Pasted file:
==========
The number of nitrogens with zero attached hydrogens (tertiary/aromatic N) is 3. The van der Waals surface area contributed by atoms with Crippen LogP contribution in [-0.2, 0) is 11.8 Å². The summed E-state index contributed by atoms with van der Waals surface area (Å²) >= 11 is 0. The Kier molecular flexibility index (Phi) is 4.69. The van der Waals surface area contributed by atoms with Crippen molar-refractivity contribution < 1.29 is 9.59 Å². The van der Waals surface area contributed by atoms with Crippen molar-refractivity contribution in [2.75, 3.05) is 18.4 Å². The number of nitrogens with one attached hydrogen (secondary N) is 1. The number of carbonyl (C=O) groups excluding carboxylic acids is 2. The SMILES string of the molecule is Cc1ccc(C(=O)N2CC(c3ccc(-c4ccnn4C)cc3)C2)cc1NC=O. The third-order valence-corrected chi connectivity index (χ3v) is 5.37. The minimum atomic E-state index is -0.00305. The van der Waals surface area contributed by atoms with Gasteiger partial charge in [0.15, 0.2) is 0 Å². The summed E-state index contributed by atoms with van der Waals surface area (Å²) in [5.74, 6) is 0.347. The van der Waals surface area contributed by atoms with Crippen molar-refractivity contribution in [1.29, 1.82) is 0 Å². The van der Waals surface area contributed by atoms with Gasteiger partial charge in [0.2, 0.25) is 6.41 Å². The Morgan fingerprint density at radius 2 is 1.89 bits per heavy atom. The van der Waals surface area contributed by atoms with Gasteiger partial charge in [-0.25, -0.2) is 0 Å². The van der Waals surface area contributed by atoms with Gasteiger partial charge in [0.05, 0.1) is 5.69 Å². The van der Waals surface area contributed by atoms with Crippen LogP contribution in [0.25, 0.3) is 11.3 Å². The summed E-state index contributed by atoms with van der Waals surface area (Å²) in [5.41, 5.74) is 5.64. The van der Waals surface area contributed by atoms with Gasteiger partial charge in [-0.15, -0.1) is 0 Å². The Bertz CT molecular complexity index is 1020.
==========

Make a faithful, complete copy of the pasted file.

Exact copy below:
The number of nitrogens with zero attached hydrogens (tertiary/aromatic N) is 3. The van der Waals surface area contributed by atoms with Crippen LogP contribution in [-0.2, 0) is 11.8 Å². The summed E-state index contributed by atoms with van der Waals surface area (Å²) >= 11 is 0. The Kier molecular flexibility index (Phi) is 4.69. The van der Waals surface area contributed by atoms with Crippen molar-refractivity contribution < 1.29 is 9.59 Å². The van der Waals surface area contributed by atoms with Crippen molar-refractivity contribution in [2.75, 3.05) is 18.4 Å². The number of nitrogens with one attached hydrogen (secondary N) is 1. The number of carbonyl (C=O) groups excluding carboxylic acids is 2. The SMILES string of the molecule is Cc1ccc(C(=O)N2CC(c3ccc(-c4ccnn4C)cc3)C2)cc1NC=O. The third-order valence-corrected chi connectivity index (χ3v) is 5.37. The minimum atomic E-state index is -0.00305. The van der Waals surface area contributed by atoms with Gasteiger partial charge in [0.15, 0.2) is 0 Å². The summed E-state index contributed by atoms with van der Waals surface area (Å²) in [5.74, 6) is 0.347. The van der Waals surface area contributed by atoms with Crippen molar-refractivity contribution in [1.29, 1.82) is 0 Å². The van der Waals surface area contributed by atoms with Gasteiger partial charge in [0.2, 0.25) is 6.41 Å². The Morgan fingerprint density at radius 2 is 1.89 bits per heavy atom. The van der Waals surface area contributed by atoms with Gasteiger partial charge in [-0.25, -0.2) is 0 Å². The van der Waals surface area contributed by atoms with Gasteiger partial charge in [0.05, 0.1) is 5.69 Å². The van der Waals surface area contributed by atoms with Crippen LogP contribution in [0.25, 0.3) is 11.3 Å². The summed E-state index contributed by atoms with van der Waals surface area (Å²) in [5.41, 5.74) is 5.64. The van der Waals surface area contributed by atoms with Gasteiger partial charge in [-0.15, -0.1) is 0 Å². The Bertz CT molecular complexity index is 1020.